Thursday, 18 February 2010
The Fame Monster
So it’s official – Lady Gaga joins my list of great artists. We’ve been sharing a car whilst I drive out to the wilds of Berkshire every day doing some contract work and I can’t even contemplate sharing with anyone else. It may be that ‘The Fame Monster’, a strange 8 track sort-of album, is just damn good car music but I can’t seem to get enough of it on those long motorway hauls.
After her fabulous debut, ‘The Fame’ I was waiting for the burn out on the second album, but if anything, ‘The Fame Monster’ is better, more assured and more hook laden than a fisherman’s rucksack. I’m not really one for dance music but somehow I seem to be addicted to Lady Gaga and here’s why: She’s not what she seems. Behind the kooky, cutting edge fashion conscious image is an old fashioned musician. Here’s why.
She sings. This might sound obvious as she has a half decent voice and makes the most of it but consider this: her most recent single, ‘Telephone’ features her along side mega-property Beyoncé and it is very revealing. Put side by side in the same song, it becomes clear that Ms Knowles is very firmly based in the tough modern R&B mould where vocal lines are part sung part rapped but Lady G doesn’t follow. She sings her lines and in doing so sounds like a throwback to a different age – she just can’t help it.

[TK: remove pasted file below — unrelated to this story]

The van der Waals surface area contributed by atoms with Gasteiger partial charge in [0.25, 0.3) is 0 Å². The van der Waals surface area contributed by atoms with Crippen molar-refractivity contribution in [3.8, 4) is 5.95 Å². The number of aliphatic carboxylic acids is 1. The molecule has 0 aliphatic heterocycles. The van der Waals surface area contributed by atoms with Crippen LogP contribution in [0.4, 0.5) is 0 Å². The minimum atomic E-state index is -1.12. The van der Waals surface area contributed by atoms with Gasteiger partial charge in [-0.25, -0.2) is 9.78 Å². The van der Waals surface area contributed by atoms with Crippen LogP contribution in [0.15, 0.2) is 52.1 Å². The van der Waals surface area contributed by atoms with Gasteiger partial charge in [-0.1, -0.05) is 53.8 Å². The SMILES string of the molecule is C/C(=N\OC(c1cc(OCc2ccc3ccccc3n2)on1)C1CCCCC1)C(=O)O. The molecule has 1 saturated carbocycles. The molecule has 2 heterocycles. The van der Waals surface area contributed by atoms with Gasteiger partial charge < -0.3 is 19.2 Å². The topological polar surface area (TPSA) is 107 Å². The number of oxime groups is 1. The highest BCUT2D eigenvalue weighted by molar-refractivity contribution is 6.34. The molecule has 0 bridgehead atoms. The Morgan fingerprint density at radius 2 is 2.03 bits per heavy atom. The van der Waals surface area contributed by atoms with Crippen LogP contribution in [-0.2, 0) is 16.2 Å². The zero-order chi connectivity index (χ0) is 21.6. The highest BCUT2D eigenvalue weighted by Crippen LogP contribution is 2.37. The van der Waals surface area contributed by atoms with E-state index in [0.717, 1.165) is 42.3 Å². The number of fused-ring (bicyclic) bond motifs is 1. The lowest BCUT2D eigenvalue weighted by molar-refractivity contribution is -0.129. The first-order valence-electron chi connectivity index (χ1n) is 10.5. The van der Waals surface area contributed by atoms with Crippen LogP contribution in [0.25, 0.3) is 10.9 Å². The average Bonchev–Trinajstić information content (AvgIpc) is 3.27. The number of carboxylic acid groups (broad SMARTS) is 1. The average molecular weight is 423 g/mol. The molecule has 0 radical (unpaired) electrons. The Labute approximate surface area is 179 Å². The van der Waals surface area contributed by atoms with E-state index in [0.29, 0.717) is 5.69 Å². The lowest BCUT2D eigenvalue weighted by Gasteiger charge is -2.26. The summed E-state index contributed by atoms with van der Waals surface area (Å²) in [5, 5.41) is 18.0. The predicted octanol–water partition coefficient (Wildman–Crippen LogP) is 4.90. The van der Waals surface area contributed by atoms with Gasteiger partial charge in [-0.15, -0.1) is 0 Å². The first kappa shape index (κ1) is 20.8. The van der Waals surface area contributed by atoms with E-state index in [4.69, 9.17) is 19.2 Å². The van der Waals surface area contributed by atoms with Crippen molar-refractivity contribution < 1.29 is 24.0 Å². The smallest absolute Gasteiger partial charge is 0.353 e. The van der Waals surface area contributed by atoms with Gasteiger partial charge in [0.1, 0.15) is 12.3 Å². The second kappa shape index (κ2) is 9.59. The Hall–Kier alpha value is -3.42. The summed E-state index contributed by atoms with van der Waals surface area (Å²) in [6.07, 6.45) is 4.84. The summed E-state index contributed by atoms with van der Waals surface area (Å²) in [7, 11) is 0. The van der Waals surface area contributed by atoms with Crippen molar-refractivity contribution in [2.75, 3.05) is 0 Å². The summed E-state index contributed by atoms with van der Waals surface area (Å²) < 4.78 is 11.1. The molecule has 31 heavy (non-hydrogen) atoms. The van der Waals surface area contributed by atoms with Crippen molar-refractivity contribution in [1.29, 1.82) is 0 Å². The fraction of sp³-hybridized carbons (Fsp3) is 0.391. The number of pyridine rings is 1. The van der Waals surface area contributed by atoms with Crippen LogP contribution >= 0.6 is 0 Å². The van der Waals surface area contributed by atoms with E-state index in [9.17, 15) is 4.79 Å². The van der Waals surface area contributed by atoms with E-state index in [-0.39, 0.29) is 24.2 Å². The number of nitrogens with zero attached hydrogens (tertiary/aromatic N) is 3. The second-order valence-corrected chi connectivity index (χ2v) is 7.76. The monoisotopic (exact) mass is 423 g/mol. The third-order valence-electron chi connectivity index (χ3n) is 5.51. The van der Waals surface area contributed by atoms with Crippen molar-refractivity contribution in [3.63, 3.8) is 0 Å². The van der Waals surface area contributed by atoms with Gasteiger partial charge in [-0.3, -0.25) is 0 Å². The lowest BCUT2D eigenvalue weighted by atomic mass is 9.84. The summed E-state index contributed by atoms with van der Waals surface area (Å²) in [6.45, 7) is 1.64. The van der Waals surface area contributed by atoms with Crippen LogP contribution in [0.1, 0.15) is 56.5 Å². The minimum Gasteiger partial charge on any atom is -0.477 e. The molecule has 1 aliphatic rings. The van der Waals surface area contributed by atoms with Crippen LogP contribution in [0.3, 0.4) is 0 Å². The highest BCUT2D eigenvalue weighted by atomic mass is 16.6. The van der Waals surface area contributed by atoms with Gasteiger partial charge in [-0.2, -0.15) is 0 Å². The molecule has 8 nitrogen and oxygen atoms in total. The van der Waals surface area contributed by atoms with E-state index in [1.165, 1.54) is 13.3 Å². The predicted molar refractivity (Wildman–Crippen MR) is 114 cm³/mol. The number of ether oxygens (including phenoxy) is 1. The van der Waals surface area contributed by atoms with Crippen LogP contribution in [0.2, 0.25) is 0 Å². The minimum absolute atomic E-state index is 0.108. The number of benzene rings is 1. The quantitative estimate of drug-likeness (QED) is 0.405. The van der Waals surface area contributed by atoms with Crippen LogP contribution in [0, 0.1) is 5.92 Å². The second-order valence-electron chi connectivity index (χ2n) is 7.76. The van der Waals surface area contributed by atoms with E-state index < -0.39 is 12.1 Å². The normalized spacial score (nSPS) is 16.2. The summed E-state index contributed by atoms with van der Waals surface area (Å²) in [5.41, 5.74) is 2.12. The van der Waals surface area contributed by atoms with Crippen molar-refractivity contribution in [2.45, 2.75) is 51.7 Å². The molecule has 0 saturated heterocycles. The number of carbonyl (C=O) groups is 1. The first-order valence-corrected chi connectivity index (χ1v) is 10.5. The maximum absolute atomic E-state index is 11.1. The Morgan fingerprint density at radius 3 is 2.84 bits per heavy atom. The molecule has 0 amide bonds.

She sings The Blues. More than anything she is an old fashioned blues singer and has more in common with Janis Joplin than Madonna or Britney Spears. Have a listen to her heart-felt ballad ‘Speechless’ written about her father or ‘Again Again’ or even her acoustic variations of her own songs. Her songs are often blues-tinged but she wraps them up in the modern dance idiom to appeal to today’s audience. However, you can’t help feeling that she would make one helluva blues singer.
She writes structured songs. In these days of studio creation, traditional song writing skills are taking a bit of a battering but Lady G is a song-crafter. She writes with an appreciation of the rules of song structure and then breaks them to great effect. Again ‘Telephone’ is a great example of how to stretch a bridge passage to breaking point.
So when it comes to Lady Gaga – don’t believe the hype. She’s just and old fashioned girl with an old fashioned mind…and an old fashioned millionaire (allegedly).